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Applicants: Goodman et al. 
Application No.: 09/876,311 
Examiner: M. A. Gottschalk 



REMARKS 

Applicant respectfully requests favorable reconsideration in view of the following 
remarks. Applicant submitted a Response to Office Action on February 5, 2009. As set forth in 
the Notice of Non-Compliant Amendment, the claim status identifiers were asserted as not being 
proper. Although not set forth in the Notice, the Examiner explained that the claim status 
identifiers for claims 20 and 21 should have been listed as (Withdrawn) and not (Previously 
Presented). This Supplement Response lists the claim status identifiers as required by the 
Examiner and re -presents the previously made claim amendments and arguments. 

No claims have been amended herein. Claim 7 was cancelled in a previous Response. 
Claims 8-13 and 17-19 have been withdrawn from consideration. Claims 1-6, 14-16, 20, and 21 
are presented for the Examiner's review and consideration. Applicants believe the remarks 
herein serve to clarify the present invention and are independent of patentability. 

In response to the Restriction Requirement, Applicants elect Group I (claims 1-6 and 14- 
16), with traverse . The Examiner interprets Group I as drawn to a method for rewarding disease 
management programme participants based on their participation in health-related programmes. 
Applicants reserve the right to file one or more divisional applications directed to the non- 
elected subject matter in this application. 

Pursuant to 37 C.F.R. § 1.111 and § 1 . 143, Applicants hereby traverse the requirement for 
restriction and request reconsideration thereof in view of the following remarks. 

The Examiner asserts that Groups I and II are related as subcombinations disclosed as 
usable together in a single combination. The Examiner further asserts that each group has a 
separate utility; Group I as an incentive program and Group II as a method of treating tobacco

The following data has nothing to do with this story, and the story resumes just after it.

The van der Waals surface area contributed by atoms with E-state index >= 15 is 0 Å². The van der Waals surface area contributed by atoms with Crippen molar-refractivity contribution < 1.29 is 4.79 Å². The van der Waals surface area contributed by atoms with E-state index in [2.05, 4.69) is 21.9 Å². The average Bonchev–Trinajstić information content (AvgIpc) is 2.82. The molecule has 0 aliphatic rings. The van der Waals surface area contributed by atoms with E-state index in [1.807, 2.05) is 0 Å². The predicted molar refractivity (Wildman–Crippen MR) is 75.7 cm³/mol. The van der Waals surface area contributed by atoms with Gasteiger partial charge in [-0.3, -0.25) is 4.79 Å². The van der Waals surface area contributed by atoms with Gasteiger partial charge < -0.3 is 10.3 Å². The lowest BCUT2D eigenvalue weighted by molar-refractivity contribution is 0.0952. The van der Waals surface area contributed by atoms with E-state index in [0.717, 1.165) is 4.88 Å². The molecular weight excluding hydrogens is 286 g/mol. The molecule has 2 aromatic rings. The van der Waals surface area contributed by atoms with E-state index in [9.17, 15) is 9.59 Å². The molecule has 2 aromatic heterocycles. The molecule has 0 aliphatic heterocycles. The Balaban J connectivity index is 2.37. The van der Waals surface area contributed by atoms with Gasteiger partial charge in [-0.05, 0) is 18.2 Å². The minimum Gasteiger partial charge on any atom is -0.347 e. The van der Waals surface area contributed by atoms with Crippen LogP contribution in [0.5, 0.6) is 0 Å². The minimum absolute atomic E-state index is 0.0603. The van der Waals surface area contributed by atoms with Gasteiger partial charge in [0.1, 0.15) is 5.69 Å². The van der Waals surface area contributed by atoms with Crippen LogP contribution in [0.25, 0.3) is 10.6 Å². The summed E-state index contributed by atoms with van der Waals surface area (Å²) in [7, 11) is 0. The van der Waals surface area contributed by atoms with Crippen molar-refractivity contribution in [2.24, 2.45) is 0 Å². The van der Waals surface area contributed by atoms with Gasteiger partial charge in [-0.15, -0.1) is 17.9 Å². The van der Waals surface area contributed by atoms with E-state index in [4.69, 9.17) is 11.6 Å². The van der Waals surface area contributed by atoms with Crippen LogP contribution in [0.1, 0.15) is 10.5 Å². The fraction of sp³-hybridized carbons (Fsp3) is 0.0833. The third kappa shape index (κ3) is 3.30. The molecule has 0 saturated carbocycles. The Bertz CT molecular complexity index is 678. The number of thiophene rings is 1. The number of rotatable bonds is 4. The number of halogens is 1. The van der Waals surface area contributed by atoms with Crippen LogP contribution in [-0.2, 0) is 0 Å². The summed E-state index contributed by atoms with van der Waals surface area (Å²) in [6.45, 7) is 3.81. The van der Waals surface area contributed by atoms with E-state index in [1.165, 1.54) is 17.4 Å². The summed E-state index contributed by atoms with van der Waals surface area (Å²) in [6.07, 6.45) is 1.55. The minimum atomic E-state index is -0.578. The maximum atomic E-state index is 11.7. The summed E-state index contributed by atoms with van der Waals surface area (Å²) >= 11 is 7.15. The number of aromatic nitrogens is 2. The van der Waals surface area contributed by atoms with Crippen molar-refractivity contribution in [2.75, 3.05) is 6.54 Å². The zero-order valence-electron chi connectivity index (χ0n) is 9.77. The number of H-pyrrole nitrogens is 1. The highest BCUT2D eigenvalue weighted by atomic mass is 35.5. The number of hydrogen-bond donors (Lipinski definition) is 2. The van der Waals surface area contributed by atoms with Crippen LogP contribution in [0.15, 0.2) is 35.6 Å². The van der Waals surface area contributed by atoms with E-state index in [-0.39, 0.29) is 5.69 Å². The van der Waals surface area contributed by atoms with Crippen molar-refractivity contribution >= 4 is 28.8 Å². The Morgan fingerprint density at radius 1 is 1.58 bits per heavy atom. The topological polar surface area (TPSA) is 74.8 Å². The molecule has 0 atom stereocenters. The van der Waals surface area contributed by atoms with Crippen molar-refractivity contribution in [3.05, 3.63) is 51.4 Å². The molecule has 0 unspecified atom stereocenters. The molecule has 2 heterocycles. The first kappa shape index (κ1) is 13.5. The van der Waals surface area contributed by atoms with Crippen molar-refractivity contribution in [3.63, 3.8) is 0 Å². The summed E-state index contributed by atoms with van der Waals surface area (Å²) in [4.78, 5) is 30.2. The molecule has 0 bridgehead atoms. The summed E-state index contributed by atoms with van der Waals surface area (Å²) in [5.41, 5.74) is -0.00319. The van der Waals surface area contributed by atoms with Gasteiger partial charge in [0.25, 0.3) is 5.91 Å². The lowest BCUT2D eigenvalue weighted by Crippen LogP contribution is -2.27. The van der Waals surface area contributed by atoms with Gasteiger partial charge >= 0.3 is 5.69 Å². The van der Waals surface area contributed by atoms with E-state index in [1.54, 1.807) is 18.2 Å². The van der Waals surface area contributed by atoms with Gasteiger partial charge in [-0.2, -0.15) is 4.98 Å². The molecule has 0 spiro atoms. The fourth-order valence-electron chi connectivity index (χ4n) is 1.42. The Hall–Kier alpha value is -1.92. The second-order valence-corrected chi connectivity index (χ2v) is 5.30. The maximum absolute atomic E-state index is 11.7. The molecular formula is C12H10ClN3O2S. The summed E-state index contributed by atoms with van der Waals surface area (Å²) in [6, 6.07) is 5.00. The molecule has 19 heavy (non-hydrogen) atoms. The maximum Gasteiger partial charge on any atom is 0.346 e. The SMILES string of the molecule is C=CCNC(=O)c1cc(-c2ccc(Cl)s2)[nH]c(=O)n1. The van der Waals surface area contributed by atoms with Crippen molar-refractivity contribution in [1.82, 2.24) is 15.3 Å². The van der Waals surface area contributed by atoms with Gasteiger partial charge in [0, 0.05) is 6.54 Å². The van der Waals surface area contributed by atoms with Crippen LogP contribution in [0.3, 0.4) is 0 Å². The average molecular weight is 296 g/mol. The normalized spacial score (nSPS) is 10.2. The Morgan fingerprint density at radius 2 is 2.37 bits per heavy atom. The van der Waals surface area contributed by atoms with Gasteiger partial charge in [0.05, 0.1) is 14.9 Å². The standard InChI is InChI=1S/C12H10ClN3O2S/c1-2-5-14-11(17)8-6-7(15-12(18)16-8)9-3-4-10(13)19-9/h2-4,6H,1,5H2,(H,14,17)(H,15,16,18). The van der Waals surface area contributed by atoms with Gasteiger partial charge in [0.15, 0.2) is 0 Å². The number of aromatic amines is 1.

addiction. Thus, the Examiner concludes that restriction is proper because the subcombinations 
are distinct from each other and separately usable. 

Applicants respectfully disagree. Two or more claimed subcombinations are usually 
restrictable when the subcombinations do not overlap in scope and are not obvious variants. See 



Applicants: Goodman et al. 
Application No.: 09/876,311 
Examiner: M. A. Gottschalk 

MPEP 806.05(d). In the instant case, both Groups are drawn to a method for incentivising 
members of a disease management programme to comply with the programme. The method 
includes, inter alia, three general steps; first defining parameters, referred to in the specification 
as "programme areas" or "measurables", by which to measure compliance with the disease 
management programme; next providing a system for awarding points to members according to 
compliance with the defined parameters; and allocating rewards to the members based on the 
amounts of acquired points. Both methods include these three general steps, however the 
method of Group I encompasses all programme areas, while the method of Group II 
encompasses selective programme areas, for example, an exercise program, a smoking program, 
and an education program. Thus, the claims of Groups I and II are both drawn to incentive 
programs which clearly overlap in scope, and therefore are not properly restrictable. 

The courts have recognized that it is in the public interest to permit an applicant to claim